In 1942, the U.S. government chose downtown St. Louis as a processing center of uranium for the first atomic bombs. Over the next 25 years, the radioactive waste from this processing center was moved to sites throughout the city’s northern and western suburbs and eventually dumped into the West Lake Landfill in North St. Louis County. But until recently, many residents living near the landfill were unaware the waste had become a ticking time bomb.
Directed by Rebecca Cammisa (the Oscar-nominated HBO documentaries God Is the Bigger Elvis and Which Way Home), the documentary Atomic Homefront exposes the lasting toxic effects nuclear waste can have on communities.
Focusing on a group of moms-turned-advocates in St. Louis and filmed over the course of three years beginning in 2014, Atomic Homefront looks at two communities seeking answers from corporations, the Environmental Protection Agency (EPA) and other government agencies. The residents of Bridgeton, Missouri live adjacent to an uncontrolled subsurface fire at the Bridgeton-West Lake Landfill, which is moving towards illegally dumped radioactive waste. In Florissant, Missouri, four miles from the landfill, the neighborhood waterway Coldwater Creek meanders through the suburbs for a 14-mile stretch.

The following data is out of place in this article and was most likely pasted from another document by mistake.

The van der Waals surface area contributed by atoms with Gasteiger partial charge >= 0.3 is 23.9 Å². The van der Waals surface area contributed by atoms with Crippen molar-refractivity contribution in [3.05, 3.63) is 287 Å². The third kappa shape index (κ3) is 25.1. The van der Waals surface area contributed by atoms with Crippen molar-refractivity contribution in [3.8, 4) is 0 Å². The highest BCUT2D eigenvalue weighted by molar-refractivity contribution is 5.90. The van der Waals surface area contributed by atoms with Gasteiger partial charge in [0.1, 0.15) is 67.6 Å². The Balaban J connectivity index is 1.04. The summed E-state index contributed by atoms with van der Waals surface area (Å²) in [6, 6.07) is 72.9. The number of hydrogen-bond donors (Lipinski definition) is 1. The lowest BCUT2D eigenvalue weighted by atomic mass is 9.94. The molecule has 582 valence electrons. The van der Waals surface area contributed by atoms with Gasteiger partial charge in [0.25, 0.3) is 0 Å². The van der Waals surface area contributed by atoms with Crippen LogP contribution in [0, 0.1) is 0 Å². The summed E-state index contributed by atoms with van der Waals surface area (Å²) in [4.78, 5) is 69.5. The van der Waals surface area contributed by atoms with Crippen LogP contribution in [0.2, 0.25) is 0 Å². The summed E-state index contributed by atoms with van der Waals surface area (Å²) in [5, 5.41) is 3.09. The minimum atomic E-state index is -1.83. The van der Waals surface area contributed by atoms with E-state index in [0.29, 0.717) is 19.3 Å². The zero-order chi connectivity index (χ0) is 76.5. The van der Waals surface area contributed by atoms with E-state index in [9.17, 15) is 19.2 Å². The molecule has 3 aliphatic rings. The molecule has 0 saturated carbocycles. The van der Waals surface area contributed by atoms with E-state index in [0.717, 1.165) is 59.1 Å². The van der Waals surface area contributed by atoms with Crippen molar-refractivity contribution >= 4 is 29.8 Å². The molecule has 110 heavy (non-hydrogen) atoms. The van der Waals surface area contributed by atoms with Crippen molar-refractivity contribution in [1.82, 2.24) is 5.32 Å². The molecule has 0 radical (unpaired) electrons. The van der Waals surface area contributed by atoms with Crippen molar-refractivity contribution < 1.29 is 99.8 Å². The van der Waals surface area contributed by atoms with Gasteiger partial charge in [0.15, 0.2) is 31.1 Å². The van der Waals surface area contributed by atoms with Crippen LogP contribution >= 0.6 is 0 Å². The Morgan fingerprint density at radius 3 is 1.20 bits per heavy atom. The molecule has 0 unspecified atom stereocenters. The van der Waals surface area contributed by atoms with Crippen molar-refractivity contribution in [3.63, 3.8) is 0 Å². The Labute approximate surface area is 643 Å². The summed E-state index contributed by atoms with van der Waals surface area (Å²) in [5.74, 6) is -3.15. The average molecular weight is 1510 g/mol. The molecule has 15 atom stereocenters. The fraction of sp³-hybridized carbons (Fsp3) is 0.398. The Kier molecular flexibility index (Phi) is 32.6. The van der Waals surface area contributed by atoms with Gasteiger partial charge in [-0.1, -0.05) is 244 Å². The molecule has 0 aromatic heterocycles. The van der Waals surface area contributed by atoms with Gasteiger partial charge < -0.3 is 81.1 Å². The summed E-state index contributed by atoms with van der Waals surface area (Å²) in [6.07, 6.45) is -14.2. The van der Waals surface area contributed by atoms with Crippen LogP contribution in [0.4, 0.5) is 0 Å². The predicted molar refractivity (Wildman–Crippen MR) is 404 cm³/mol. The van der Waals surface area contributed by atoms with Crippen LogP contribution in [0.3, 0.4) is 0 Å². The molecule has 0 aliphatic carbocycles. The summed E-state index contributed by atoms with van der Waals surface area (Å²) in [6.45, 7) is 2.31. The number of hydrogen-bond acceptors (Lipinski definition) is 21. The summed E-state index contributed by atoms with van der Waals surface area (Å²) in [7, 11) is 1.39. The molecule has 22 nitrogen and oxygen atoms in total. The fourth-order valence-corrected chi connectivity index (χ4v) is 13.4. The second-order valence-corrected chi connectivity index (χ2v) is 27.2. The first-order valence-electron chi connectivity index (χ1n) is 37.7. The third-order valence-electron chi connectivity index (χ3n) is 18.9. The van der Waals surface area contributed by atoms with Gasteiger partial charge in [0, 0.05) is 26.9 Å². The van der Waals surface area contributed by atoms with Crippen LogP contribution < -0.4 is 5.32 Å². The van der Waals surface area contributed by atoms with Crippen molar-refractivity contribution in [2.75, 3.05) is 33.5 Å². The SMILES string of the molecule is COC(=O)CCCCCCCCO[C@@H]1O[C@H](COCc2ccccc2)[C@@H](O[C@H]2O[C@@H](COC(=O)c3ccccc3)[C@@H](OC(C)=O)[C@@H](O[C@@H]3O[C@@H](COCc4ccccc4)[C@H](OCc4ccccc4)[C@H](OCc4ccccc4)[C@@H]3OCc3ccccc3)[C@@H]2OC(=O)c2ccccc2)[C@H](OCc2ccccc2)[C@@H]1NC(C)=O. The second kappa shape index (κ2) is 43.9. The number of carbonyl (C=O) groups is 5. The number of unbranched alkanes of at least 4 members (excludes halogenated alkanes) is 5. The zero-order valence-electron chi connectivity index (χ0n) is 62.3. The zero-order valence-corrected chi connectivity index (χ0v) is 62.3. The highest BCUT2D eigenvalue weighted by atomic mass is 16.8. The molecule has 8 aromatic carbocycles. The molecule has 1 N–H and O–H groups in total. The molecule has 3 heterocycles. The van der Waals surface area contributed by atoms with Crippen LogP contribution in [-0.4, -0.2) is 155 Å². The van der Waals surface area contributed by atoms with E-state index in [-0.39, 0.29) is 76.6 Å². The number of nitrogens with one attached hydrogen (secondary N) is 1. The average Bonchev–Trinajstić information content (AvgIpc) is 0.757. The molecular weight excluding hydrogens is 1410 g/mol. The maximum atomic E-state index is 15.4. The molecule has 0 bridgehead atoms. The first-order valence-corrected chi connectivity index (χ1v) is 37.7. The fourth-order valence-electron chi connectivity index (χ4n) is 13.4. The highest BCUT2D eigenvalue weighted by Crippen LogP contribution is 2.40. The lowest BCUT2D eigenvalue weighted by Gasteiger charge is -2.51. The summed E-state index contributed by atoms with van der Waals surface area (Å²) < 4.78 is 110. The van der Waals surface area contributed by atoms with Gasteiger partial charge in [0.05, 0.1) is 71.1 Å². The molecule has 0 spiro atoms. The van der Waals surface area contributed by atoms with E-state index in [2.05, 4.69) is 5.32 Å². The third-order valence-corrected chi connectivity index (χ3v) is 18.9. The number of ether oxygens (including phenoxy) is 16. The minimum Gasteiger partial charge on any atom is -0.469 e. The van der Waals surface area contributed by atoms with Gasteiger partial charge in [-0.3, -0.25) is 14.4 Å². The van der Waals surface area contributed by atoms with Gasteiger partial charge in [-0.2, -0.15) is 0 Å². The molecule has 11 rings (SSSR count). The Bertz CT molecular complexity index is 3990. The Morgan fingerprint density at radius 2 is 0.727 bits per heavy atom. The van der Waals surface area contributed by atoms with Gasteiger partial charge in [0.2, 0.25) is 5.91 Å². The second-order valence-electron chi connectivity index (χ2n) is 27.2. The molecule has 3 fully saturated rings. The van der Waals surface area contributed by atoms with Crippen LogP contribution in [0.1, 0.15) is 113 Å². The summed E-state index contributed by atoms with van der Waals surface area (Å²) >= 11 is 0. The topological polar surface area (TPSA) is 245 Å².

The film spotlights everyday citizens, including moms Dawn Chapman and Karen Nickel, who form the group Just Moms STL and go on to confront the EPA, state regulators and Republic Services, the owner and operator of the landfill.
Though West Lake Landfill was designated a Superfund site in 1990, residents are frustrated to learn that an isolation barrier to keep the fire from the radiation waste is merely a proposal, and has not even been designed years later. The community fears that nothing will keep the fire from reaching the radioactive waste.
Atomic Homefront was directed and produced by Rebecca Cammisa; produced by James B. Freydberg, Larissa Bills; executive producers, Unseen Hand, Bill Benenson & Laurie Benenson, Rose Villaseñor, Adilia Aguilar, Mary Recine, Olivia Negrón. For HBO: senior producer, Sara Bernstein; executive producer, Sheila Nevins.